The Bristol Type 146 was the Bristol Aeroplane Company’s offering against Specification F.5/34 which called for a single seat, eight-gun fighter.
The type was a low-wing monoplane using a Bristol Mercury engine and was of all-metal construction with a monocoque fuselage, the pilot sitting well forward under a sliding canopy. Four Browning machine guns were provided in each wing, firing outside the arc of the propeller.
The design benefited from the lessons learned from the earlier Bristol Type 133 (described separately) which had been lost in an accident immediately prior to its planned evaluation at Martlesham Heath. The intended powerplant was an 830 hp Perseus engine although the prototype was initially flown with an 840 hp Mercury IX.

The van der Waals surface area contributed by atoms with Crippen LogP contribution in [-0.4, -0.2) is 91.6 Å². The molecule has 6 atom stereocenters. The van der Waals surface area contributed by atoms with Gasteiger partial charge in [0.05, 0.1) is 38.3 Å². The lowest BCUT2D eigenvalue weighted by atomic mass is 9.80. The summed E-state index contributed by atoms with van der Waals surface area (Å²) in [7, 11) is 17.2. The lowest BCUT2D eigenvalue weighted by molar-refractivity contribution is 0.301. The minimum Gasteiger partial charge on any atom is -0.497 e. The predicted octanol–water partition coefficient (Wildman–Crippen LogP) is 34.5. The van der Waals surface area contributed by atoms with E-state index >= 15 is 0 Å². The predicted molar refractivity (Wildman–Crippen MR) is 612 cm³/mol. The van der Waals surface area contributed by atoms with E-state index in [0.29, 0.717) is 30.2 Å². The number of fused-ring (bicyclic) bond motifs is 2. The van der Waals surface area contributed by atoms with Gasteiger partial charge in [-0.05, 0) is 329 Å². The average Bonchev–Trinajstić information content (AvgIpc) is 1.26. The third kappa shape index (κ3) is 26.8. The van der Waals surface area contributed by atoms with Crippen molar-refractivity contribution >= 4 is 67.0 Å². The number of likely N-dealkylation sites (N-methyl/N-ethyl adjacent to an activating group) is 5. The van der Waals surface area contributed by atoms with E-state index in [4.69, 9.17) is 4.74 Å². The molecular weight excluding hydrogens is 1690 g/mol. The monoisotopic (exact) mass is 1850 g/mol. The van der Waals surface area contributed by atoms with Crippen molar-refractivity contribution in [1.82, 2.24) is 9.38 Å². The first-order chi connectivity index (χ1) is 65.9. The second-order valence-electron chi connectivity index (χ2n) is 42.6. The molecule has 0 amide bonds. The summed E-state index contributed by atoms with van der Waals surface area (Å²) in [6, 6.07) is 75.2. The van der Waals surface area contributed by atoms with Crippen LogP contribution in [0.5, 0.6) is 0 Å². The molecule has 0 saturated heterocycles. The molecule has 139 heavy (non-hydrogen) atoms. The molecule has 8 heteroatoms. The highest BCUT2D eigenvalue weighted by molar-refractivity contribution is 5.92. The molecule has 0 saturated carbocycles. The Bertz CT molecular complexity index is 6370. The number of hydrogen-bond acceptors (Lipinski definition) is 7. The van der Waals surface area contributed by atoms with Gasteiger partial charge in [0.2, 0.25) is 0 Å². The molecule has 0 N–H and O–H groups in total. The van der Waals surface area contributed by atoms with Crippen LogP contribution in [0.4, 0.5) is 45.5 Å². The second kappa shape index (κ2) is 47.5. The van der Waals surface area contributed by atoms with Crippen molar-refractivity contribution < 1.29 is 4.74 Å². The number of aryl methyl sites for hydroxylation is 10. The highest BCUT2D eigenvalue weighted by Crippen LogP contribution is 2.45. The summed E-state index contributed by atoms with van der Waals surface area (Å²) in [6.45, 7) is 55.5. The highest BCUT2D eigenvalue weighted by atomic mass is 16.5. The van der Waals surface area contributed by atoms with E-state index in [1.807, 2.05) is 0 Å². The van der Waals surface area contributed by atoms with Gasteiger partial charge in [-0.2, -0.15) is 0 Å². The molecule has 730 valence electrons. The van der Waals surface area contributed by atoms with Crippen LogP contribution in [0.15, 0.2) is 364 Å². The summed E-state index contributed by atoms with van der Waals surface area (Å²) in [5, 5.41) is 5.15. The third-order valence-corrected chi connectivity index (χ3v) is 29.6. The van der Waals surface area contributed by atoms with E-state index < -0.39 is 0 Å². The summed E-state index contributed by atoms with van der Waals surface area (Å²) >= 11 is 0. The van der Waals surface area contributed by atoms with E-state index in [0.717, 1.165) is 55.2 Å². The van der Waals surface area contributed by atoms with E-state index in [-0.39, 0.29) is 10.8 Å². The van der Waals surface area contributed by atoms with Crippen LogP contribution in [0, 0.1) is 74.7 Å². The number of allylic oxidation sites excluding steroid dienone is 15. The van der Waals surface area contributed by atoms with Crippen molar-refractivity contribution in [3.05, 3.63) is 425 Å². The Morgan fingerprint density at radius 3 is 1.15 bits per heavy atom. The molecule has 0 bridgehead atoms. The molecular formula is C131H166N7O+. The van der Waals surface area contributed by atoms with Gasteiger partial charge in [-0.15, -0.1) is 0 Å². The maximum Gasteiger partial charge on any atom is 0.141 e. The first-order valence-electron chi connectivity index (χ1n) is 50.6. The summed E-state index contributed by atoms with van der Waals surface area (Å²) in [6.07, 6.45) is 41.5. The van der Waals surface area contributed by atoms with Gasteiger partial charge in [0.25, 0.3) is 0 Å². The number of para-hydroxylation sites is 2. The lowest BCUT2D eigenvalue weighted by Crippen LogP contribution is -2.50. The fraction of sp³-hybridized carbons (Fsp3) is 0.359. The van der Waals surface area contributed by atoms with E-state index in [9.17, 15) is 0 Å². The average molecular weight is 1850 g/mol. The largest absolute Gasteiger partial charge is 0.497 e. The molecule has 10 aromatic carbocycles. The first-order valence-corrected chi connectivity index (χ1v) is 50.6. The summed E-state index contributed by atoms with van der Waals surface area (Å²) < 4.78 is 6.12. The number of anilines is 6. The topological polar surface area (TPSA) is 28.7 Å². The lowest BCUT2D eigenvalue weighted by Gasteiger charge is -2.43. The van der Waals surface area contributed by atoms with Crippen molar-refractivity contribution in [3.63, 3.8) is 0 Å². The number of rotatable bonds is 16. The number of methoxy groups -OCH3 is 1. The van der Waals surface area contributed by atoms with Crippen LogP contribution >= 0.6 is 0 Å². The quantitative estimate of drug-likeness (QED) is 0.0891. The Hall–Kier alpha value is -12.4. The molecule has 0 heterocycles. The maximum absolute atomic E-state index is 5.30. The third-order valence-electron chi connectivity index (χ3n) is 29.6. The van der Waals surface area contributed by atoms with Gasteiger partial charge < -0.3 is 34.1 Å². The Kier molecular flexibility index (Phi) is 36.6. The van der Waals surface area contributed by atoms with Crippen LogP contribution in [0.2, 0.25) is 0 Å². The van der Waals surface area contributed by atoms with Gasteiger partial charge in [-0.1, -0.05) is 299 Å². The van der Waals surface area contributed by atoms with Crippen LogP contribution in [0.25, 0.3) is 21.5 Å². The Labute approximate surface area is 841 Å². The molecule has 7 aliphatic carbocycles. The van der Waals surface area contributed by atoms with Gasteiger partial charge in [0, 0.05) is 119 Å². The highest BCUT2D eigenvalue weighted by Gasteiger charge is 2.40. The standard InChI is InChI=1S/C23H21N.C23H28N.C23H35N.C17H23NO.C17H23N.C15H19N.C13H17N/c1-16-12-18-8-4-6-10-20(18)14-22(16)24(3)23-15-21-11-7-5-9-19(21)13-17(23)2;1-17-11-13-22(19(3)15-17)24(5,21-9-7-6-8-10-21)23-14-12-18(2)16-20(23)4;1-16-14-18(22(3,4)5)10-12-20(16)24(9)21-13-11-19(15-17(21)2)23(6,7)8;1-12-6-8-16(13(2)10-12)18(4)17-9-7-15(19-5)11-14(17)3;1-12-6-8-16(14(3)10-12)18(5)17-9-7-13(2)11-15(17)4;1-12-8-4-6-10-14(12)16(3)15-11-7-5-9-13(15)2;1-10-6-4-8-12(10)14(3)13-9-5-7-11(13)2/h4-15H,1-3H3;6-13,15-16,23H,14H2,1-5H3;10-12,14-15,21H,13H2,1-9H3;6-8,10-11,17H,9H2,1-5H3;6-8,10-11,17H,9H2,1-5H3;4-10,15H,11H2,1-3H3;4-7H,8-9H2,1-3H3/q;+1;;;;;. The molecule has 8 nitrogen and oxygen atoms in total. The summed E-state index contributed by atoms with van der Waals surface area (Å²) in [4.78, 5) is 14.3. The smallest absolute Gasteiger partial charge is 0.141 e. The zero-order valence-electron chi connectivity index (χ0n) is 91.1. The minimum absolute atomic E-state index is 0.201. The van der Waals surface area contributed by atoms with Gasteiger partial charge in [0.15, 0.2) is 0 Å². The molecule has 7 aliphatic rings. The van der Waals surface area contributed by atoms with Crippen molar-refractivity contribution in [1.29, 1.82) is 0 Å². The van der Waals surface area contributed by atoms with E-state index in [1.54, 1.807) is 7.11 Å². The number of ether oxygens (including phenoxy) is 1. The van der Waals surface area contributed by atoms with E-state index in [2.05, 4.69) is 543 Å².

The sole example of the Bristol Type 146 (K5119) was first flown on 11th February 1938, having taken a relatively low priority due to the demands on Bristol Aeroplane Company for production of the Bristol Blenheim.
Furthermore, the appearance of the Merlin-powered Hurricane and Spitfire and their evident promise, made it clear that these types would form the backbone of the RAF’s fighter force.
In the event, none of the contenders created against Specification F.5/34 received a production contract.
Following service trials at Martlesham Heath in 1938, the aircraft was damaged in a landing accident at the Empire Air Day hosted at Filton and was scrapped later that year.
|Powerplant||One 840 hp Bristol Mercury IX|
|Span||39 ft 0 in|
|Maximum Weight||4,600 lb|
|Capacity and armament||Pilot only; eight wing-mounted forward firing Browning machine guns|
|Maximum Speed||287 mph|
Single example only, K5119.
Nil; sole example scrapped after a landing accident in 1938.